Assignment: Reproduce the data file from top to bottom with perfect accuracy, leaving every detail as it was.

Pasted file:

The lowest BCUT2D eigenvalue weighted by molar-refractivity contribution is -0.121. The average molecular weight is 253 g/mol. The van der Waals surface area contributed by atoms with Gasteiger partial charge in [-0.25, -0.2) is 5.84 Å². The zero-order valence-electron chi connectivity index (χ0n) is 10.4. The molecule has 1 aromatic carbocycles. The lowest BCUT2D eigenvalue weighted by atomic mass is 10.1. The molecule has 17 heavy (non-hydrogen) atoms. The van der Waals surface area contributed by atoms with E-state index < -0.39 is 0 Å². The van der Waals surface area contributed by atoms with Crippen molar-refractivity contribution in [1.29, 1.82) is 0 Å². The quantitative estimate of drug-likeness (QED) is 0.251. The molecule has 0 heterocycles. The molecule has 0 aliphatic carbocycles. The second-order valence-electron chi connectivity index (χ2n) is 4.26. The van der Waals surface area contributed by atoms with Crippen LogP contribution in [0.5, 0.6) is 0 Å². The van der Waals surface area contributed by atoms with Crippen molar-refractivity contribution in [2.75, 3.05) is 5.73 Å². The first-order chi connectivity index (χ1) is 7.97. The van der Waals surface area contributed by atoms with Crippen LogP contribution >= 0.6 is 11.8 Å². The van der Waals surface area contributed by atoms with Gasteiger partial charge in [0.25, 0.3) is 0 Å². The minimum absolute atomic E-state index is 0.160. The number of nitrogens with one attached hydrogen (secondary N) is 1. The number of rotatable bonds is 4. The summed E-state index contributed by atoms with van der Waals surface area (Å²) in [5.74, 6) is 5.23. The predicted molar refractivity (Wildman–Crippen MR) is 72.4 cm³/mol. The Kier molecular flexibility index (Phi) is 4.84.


The lowest BCUT2D eigenvalue weighted by molar-refractivity contribution is -0.121. The average molecular weight is 253 g/mol. The van der Waals surface area contributed by atoms with Gasteiger partial charge in [-0.25, -0.2) is 5.84 Å². The zero-order valence-electron chi connectivity index (χ0n) is 10.4. The molecule has 1 aromatic carbocycles. The lowest BCUT2D eigenvalue weighted by atomic mass is 10.1. The molecule has 17 heavy (non-hydrogen) atoms. The van der Waals surface area contributed by atoms with E-state index < -0.39 is 0 Å². The van der Waals surface area contributed by atoms with Crippen molar-refractivity contribution in [1.29, 1.82) is 0 Å². The quantitative estimate of drug-likeness (QED) is 0.251. The molecule has 0 heterocycles. The molecule has 0 aliphatic carbocycles. The second-order valence-electron chi connectivity index (χ2n) is 4.26. The van der Waals surface area contributed by atoms with Crippen LogP contribution in [0.5, 0.6) is 0 Å². The van der Waals surface area contributed by atoms with Crippen molar-refractivity contribution in [2.75, 3.05) is 5.73 Å². The first-order chi connectivity index (χ1) is 7.97. The van der Waals surface area contributed by atoms with Crippen LogP contribution >= 0.6 is 11.8 Å². The van der Waals surface area contributed by atoms with Gasteiger partial charge in [0.25, 0.3) is 0 Å². The minimum absolute atomic E-state index is 0.160. The number of nitrogens with one attached hydrogen (secondary N) is 1. The number of rotatable bonds is 4. The summed E-state index contributed by atoms with van der Waals surface area (Å²) in [5.74, 6) is 5.23. The predicted molar refractivity (Wildman–Crippen MR) is 72.4 cm³/mol. The Kier molecular flexibility index (Phi) is 4.84.